A spectral approach for noninvasive estimation of intracranial pressure
Massachusetts Institute of Technology. Department of Electrical Engineering and Computer Science.
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Intracranial pressure (ICP) is an important clinical indicator of neurological injury and is used in the diagnosis, treatment and monitoring of several neurological pathologies. Current measurement modalities of ICP are highly invasive, largely limiting the measurement to critically ill patients. An accurate noninvasive method to estimate ICP would dramatically expand the patient pool for which this important cranial vital sign becomes available. This work expands upon a model-based spectral approach to estimate ICP from arterial blood pressure (ABP) and cerebral blood flow velocity (CBFV) measurements. To support such ICP estimation, we developed a data acquisition system to archive high quality, high resolution waveforms from various bedside monitoring devices along a common time axis and deployed the system at the neurocritical care units at Boston Medical Center. The system has been used to collect 21 hours of high quality data from twelve patients over one year. We have improved upon past attempts at estimating ICP by implementing a model-based spectral approach and capturing the relationship between the ABP and ICP waveforms. Our algorithm has been validated for estimating ICP on a clinical dataset of 185 minutes of high quality data from three patients. The algorithm is accurate and has a mean estimation error of -2.4 mmHg, a standard deviation of the error of 3.6 mmHg and a root mean squared error of 5.1 mmHg, which are all within the clinically relevant range. These contributions take a step towards realizing the goal of implementing a real-time noninvasive ICP estimation modality in a clinical setting.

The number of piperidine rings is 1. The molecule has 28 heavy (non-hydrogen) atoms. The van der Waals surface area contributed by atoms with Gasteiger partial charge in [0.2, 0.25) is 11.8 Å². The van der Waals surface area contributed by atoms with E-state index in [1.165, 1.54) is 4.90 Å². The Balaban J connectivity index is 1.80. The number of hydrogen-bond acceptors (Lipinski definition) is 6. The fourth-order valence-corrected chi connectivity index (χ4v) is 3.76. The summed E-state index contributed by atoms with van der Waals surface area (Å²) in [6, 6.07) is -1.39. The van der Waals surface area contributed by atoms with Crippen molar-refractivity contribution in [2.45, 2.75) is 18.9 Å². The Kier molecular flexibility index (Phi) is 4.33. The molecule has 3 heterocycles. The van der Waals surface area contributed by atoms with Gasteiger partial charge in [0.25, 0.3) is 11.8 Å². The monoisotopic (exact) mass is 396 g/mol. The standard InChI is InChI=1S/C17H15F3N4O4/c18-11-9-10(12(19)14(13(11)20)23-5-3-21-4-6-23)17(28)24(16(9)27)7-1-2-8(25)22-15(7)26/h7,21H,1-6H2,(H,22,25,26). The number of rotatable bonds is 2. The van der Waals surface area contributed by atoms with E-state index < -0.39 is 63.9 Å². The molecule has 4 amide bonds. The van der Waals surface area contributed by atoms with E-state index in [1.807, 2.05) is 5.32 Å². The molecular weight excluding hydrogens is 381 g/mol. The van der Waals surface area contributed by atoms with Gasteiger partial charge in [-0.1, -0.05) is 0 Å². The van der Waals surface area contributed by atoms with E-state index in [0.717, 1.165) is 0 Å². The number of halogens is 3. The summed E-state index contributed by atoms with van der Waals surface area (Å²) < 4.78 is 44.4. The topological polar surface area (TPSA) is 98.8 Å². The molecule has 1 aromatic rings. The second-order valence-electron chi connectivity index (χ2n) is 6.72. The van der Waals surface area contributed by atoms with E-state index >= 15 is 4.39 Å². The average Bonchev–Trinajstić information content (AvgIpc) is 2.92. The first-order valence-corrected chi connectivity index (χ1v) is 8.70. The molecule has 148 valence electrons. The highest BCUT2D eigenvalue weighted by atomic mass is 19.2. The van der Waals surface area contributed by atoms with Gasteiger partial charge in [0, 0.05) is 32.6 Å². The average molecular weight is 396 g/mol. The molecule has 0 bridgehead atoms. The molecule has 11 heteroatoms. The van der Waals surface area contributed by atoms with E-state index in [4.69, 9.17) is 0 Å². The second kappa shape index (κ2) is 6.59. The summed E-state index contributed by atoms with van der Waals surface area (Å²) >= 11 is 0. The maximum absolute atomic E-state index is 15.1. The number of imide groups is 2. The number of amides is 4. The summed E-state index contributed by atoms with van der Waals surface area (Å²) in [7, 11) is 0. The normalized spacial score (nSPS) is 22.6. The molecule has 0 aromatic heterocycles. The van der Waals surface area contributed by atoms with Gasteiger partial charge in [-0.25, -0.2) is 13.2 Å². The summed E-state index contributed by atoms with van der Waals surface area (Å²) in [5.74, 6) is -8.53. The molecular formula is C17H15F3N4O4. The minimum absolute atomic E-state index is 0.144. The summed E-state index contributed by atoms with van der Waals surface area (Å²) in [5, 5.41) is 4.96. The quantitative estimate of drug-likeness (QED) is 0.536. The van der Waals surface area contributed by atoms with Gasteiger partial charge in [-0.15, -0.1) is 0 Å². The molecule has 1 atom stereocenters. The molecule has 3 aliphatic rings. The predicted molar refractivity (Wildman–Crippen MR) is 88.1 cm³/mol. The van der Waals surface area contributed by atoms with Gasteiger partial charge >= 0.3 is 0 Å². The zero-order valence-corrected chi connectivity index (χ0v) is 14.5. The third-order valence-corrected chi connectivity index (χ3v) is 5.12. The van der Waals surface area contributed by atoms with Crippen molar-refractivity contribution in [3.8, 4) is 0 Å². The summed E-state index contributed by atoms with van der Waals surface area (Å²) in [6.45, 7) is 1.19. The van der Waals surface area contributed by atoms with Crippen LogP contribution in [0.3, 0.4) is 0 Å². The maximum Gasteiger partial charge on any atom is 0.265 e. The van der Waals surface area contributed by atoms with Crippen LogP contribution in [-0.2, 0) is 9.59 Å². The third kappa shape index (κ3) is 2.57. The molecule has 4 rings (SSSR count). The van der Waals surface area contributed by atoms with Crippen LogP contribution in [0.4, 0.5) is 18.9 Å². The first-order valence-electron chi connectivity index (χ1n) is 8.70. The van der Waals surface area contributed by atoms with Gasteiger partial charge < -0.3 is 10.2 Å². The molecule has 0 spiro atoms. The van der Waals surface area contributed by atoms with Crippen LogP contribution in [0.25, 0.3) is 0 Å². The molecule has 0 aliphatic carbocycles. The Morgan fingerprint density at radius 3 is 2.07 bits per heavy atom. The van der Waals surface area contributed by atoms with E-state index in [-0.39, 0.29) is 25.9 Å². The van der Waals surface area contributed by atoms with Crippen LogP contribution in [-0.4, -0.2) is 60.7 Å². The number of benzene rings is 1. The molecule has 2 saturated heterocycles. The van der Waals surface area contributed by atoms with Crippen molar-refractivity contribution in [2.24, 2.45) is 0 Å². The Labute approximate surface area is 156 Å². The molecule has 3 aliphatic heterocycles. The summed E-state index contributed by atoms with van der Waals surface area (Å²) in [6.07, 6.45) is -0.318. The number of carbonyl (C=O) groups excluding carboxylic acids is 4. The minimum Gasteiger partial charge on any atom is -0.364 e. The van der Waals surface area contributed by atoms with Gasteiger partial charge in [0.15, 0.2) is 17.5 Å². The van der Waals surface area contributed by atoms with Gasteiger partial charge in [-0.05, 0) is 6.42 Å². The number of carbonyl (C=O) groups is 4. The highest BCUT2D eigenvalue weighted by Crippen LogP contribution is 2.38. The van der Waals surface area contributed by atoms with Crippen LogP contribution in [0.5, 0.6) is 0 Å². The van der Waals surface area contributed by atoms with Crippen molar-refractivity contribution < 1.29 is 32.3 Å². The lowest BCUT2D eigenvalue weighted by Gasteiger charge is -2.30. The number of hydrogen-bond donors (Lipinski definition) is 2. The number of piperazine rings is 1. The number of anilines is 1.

Thesis: S.M., Massachusetts Institute of Technology, Department of Electrical Engineering and Computer Science, 2017.Cataloged from PDF version of thesis.Includes bibliographical references (pages 97-101).
DepartmentMassachusetts Institute of Technology. Department of Electrical Engineering and Computer Science
Massachusetts Institute of Technology
Electrical Engineering and Computer Science.